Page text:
Experience the Nebuta Festival at the Wa Rasse Nebuta Museum, Aomori

  • AOMORI
  • SPOT
  • Rasse, rasse, rasse ra! That’s what you hear when the street performers of Aomori are inviting everyone to join the Nebuta Matsuri (Nebuta festival) every August. But, for people who cannot afford to take part in the festivities, there’s still a chance to experience the Nebuta Matsuri throughout the year at the Nebutaya Wa Rasse museum.

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    The Meaning of Wa Rasse Nebuta

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    Before we take a peek inside the Nebutaya Wa Rasse museum, let’s learn the meaning of each word in the name of the museum. While “rasse ra” is the yell that street performers shout out loud during the festival (and doesn’t have a particular meaning), ‘wa’ literally means ‘harmony’ in Japanese. As for the second part of the name, there are several explanations for the origin of the word but the most widely known one is that the first kanji (Chinese character) of the means ‘world of the dead’ and the second kanji means ‘cover with dirt’. This meaning is used because of what happened to the people one of the native tribes that lived there hundreds of years ago after they got defeated…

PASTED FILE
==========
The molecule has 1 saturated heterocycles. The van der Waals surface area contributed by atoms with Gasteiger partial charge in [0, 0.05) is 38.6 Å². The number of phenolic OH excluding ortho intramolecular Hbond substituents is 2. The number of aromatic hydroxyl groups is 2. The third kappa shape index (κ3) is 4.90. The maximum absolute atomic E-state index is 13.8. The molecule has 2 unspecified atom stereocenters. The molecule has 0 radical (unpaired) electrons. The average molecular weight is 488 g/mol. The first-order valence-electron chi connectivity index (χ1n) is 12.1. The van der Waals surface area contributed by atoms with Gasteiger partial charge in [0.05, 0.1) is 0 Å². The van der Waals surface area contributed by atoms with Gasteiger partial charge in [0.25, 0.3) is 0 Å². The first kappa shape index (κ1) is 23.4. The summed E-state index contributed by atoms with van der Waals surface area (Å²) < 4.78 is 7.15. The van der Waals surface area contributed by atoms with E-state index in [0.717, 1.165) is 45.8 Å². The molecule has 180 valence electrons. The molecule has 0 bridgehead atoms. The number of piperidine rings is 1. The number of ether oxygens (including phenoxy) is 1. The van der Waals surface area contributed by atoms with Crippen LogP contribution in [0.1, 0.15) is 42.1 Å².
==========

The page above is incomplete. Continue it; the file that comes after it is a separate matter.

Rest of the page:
The Museum

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    Inside the Nebutaya Wa Rasse, there are gift shops, restaurants, and cafes on the first floor. The most interesting part to see however are the award-winning floats of Nebuta from the past up to the present, as well as the figures of other mythical creatures that are kept inside a darkened gallery on the second floor. Aside from the red fish lanterns hanging on the ceiling there are demons, monsters, and gods crafted by Aomori artists. The museum also offers the experience of a real Aomori thrill, as local performers move these massive floats. There are also exhibits of large taiko drums that are used every year during the parade. Visitors can glean some detailed information about the history, folklores and myths of the festival as well as learn about the process of building lanterns and taiko drums.

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